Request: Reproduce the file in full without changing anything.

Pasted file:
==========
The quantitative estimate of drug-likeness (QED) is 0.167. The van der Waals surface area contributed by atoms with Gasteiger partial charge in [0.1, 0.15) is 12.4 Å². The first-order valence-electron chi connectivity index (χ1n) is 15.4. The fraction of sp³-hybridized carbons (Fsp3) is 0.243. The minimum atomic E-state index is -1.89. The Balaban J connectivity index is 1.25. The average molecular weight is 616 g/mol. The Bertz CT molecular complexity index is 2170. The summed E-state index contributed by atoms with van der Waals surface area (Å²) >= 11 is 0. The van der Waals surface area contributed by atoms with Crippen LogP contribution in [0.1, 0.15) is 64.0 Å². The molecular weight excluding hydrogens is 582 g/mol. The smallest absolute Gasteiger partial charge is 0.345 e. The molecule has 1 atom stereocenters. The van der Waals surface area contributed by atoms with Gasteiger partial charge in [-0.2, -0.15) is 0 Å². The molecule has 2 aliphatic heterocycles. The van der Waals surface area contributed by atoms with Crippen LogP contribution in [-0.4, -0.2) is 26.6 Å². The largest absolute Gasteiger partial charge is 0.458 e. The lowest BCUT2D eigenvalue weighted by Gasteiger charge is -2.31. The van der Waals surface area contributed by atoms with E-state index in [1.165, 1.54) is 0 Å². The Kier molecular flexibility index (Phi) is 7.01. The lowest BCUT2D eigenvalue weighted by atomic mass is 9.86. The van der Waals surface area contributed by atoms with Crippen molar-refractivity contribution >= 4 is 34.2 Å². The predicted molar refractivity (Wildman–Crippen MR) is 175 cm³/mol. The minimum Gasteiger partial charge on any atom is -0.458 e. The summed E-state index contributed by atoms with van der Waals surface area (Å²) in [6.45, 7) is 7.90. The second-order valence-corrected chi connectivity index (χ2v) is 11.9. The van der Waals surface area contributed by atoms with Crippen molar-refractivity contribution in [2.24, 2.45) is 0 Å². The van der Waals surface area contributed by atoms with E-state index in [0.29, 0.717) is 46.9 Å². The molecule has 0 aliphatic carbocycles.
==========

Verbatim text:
The quantitative estimate of drug-likeness (QED) is 0.167. The van der Waals surface area contributed by atoms with Gasteiger partial charge in [0.1, 0.15) is 12.4 Å². The first-order valence-electron chi connectivity index (χ1n) is 15.4. The fraction of sp³-hybridized carbons (Fsp3) is 0.243. The minimum atomic E-state index is -1.89. The Balaban J connectivity index is 1.25. The average molecular weight is 616 g/mol. The Bertz CT molecular complexity index is 2170. The summed E-state index contributed by atoms with van der Waals surface area (Å²) >= 11 is 0. The van der Waals surface area contributed by atoms with Crippen LogP contribution in [0.1, 0.15) is 64.0 Å². The molecular weight excluding hydrogens is 582 g/mol. The smallest absolute Gasteiger partial charge is 0.345 e. The molecule has 1 atom stereocenters. The van der Waals surface area contributed by atoms with Gasteiger partial charge in [-0.2, -0.15) is 0 Å². The molecule has 2 aliphatic heterocycles. The van der Waals surface area contributed by atoms with Crippen LogP contribution in [-0.4, -0.2) is 26.6 Å². The largest absolute Gasteiger partial charge is 0.458 e. The lowest BCUT2D eigenvalue weighted by Gasteiger charge is -2.31. The van der Waals surface area contributed by atoms with E-state index in [1.165, 1.54) is 0 Å². The Kier molecular flexibility index (Phi) is 7.01. The lowest BCUT2D eigenvalue weighted by atomic mass is 9.86. The van der Waals surface area contributed by atoms with Crippen molar-refractivity contribution >= 4 is 34.2 Å². The predicted molar refractivity (Wildman–Crippen MR) is 175 cm³/mol. The minimum Gasteiger partial charge on any atom is -0.458 e. The summed E-state index contributed by atoms with van der Waals surface area (Å²) in [6.45, 7) is 7.90. The second-order valence-corrected chi connectivity index (χ2v) is 11.9. The van der Waals surface area contributed by atoms with Crippen molar-refractivity contribution in [2.24, 2.45) is 0 Å². The van der Waals surface area contributed by atoms with E-state index in [0.29, 0.717) is 46.9 Å². The molecule has 0 aliphatic carbocycles.